Guitar Technique Tip of the Month
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FOR MEN ONLY: NO HAIRY ARMS (or ankles)
(Well, ladies may read the last paragraph)
By Douglas Niedt
Copyright Douglas Niedt. All Rights Reserved. This article may be reprinted, but please be considerate and give credit to Douglas Niedt.
Okay gentlemen--let's talk. If you're playing the guitar in public, people are focused on YOU, especially your hands and therefore your arms. Let's be blunt--no one wants to see your hairy, veined arms. They're a distraction, okay? Wear long-sleeved shirts or sweaters. The same goes for your ankles.
A famous guitarist once played here in Kansas City and wore crew length socks. Well, as the concert progressed, the already too short socks worked their way down his ankles. Plus, the way we guitarists sit with a footstool tends to raise our pants legs up a bit anyway, so there he was, playing a beautiful concert, but the music took second stage because the audience was distracted and amused by this distinguished gentleman in a stylish tuxedo with bare hairy ankles! WEAR LONG SOCKS!
Now you may say, "Fine Doug, that's great advice. But I thought this was a technique tip, not a fashion tip of the month."
Well yes, this IS a technique tip which brings me to my next point. Even if you are young enough or "buff" enough to carry off wearing a tank type muscle shirt and can muster up a Sylvester Stallone "attitude", you're going to PLAY a lot better wearing long sleeves. Without sleeves, your right arm tends to stick to the guitar, restricting its movement. YOUR ARM NEEDS TO MOVE.
Here are some situations where smooth mobility of the arm is important:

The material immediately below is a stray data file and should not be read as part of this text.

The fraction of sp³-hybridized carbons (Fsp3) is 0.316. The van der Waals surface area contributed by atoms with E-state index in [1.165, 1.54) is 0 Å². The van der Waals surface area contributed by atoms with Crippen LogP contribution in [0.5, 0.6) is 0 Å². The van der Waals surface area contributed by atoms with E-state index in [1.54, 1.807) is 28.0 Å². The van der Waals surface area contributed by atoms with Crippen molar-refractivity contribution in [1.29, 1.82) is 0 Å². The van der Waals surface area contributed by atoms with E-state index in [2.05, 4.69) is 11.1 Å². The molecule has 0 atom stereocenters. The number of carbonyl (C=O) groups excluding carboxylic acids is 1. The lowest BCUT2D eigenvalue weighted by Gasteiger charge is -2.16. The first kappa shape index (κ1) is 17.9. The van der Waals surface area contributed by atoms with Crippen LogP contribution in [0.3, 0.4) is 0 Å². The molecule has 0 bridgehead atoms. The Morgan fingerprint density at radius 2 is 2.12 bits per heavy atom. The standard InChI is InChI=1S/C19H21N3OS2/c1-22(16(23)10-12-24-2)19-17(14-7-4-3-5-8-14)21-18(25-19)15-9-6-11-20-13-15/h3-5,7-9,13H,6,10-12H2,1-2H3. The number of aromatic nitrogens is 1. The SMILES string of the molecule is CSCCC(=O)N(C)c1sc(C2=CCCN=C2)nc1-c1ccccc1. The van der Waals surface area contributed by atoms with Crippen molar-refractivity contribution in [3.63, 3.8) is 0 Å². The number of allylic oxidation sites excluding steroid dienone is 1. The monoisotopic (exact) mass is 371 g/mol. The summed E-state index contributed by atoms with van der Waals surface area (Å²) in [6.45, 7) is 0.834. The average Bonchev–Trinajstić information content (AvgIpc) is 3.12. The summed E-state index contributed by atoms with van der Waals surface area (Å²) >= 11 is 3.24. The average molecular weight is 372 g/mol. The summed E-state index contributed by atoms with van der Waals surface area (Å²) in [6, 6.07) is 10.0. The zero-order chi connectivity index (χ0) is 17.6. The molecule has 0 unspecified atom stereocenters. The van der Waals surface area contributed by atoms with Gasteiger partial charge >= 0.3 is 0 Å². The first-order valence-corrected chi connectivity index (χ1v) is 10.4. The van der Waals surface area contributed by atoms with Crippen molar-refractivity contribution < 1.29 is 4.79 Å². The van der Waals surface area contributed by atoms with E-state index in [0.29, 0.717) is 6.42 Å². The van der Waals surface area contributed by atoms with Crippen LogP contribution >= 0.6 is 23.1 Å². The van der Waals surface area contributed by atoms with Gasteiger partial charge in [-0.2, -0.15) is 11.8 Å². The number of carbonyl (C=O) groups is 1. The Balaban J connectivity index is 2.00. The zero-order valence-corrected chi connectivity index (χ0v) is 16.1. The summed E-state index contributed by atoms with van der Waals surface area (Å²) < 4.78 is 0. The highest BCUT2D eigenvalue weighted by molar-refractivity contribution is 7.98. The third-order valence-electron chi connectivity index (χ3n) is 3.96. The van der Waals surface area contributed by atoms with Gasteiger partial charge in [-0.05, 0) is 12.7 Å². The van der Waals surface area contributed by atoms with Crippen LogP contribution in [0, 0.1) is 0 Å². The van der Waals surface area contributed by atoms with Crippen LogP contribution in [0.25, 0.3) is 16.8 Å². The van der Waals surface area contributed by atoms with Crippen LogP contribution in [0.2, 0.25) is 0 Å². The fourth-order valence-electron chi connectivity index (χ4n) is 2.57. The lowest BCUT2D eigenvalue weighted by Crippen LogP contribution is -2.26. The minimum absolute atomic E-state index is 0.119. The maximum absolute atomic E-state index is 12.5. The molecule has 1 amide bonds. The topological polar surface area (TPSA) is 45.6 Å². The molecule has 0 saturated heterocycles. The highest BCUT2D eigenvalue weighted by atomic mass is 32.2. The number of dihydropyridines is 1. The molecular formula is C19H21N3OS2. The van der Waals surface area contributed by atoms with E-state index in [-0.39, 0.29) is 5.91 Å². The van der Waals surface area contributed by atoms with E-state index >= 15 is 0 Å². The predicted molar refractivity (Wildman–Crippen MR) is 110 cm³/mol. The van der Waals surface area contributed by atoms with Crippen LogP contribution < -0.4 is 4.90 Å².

- One of the most obvious examples is changing tone color, say from plucking close to the bridge (ponticello) to sliding the arm along the guitar to play over the soundhole or even the fretboard (sul tasto).
- Another obvious example is the necessity to slide the arm from normal playing position to a position nearer to the waist of the guitar to execute right-hand harmonics (usually artificial harmonics).
- Changes of arm position to execute percussion effects.
- Small changes of position to execute a scale where "i" and "m" playing rest stroke must travel from the 6th string to the first string or vice versa.
In all of these examples, you never want to lift the arm off the instrument to change position or execute these techniques. That produces tremendous instability in the right arm and therefore the hand and fingers. Keeping the arm on the instrument at all times gives the arm, wrist, and hand a reference point that tells the fingers where the strings are and a feel for the distances to be traversed. Having a long shirt sleeve enables the arm to easily and effortlessly glide on the instrument to change position to execute these techniques with authority, reliability, stability, and confidence.
Which brings me to my final point which applies to men and women. As summer and warm weather approach, when we're practicing at home or taking a guitar lesson, we naturally wear light, short-sleeved clothing. Even when we're not performing in public, it's important to preserve the mobility of the right arm on the guitar. Some people put a cloth on the guitar where their arm rests. The problem with that is that the cloth moves or falls off. You have to reposition it a lot. The best thing is to take an old sock, cut off the toe end, and slip it on your arm when you practice. The elastic in the sock will hold it on your arm. Try a few different socks to see what material feels most comfortable and cool. Also experiment with different lengths. Not only will you play more effortlessly and comfortably, but the sock will also protect the finish of your guitar somewhat from the perspiration from your arm!
Next month: Recommended hair styles for guitarists. Just kidding...